In his letter “Teachers’ pay needs to improve,” published April 4, Rolan Clark correctly pointed out that Frederick County’s starting salaries could be more competitive with other counties, but he may not have realized that charter schools can improve teacher salaries. Last year, when Gov. Larry Hogan proposed providing charter schools with full funding instead of the 68 percent of full funding they currently receive, the Frederick Classical Charter School proposed an immediate 10 percent across-the-board increase in staff salaries.
In addition, the school proposed 100 percent paid health and dental insurance at no cost to employees, 100 percent paid professional liability insurance that doubles employees’ current coverage, increases in the tuition reimbursement rates (including the cost of books), a more flexible schedule, an option for both the existing pension program and a portable plan, and more. If the governor’s bill had passed, employees at the charter school would have received one of the largest, if not the largest, compensation increases ever offered to Maryland teachers.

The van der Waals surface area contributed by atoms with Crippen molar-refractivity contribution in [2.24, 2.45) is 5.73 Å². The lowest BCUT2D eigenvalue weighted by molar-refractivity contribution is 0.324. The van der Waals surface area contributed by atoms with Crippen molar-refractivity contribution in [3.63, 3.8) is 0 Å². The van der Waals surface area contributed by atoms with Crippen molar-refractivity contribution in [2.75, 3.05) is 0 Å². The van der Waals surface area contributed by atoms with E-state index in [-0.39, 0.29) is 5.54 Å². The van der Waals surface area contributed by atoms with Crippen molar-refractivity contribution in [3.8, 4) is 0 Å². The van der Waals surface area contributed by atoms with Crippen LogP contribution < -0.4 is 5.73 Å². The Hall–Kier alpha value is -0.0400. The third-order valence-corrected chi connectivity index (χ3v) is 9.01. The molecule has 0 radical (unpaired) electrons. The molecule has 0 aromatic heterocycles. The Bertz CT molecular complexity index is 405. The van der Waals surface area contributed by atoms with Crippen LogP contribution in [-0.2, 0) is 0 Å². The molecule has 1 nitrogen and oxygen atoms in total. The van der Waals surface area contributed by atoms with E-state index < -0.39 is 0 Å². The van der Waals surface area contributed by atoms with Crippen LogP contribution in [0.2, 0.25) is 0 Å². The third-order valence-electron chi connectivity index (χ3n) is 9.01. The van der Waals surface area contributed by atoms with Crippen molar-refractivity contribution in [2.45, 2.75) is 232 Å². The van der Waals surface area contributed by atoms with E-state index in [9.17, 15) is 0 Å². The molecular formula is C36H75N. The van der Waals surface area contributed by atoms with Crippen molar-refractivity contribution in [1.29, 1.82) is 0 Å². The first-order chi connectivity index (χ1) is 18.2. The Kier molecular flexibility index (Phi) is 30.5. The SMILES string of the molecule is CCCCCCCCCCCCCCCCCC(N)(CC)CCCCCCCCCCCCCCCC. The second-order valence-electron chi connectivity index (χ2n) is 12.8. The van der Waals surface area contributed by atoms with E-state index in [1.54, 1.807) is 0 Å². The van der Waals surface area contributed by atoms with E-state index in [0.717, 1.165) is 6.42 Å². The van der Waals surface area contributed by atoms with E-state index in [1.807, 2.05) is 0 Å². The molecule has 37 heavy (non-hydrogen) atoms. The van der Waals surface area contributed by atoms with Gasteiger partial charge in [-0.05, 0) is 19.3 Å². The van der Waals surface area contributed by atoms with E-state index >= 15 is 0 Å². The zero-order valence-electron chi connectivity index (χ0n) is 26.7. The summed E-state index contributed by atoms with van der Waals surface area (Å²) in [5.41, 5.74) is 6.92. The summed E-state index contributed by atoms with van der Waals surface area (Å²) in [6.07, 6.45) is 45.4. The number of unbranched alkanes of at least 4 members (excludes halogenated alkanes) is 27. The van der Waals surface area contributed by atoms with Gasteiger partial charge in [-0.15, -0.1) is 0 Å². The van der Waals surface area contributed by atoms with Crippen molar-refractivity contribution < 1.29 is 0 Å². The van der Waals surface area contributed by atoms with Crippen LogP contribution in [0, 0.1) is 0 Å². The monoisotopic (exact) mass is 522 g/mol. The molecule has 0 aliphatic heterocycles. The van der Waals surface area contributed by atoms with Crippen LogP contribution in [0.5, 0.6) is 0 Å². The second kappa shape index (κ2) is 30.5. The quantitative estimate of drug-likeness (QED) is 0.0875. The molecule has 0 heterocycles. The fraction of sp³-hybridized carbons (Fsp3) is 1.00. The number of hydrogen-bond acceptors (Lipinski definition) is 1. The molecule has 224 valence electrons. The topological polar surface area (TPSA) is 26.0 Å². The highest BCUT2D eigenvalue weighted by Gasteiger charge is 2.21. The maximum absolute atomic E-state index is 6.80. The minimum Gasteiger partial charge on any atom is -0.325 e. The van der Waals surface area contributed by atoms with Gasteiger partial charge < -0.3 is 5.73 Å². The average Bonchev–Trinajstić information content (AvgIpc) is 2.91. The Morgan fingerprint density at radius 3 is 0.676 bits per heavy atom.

Unfortunately, the teachers union opposed giving Maryland’s teachers the flexibility that is normal for the vast majority of charter schools in our country. Because charter schools have the freedom to innovate, they can keep class sizes low and increase compensation at the same time. But in Maryland it is illegal for charters to do so, since they are not permitted to have their own employees or have any control over how the school operates.
Changing Maryland’s charter school law to bring it into the mainstream will enable charter schools to lead the way in increasing teacher compensation. If opponents of school choice would stop fighting those who start charter schools and allow them to actually operate the schools they started, Maryland teachers would benefit.
Point of Rocks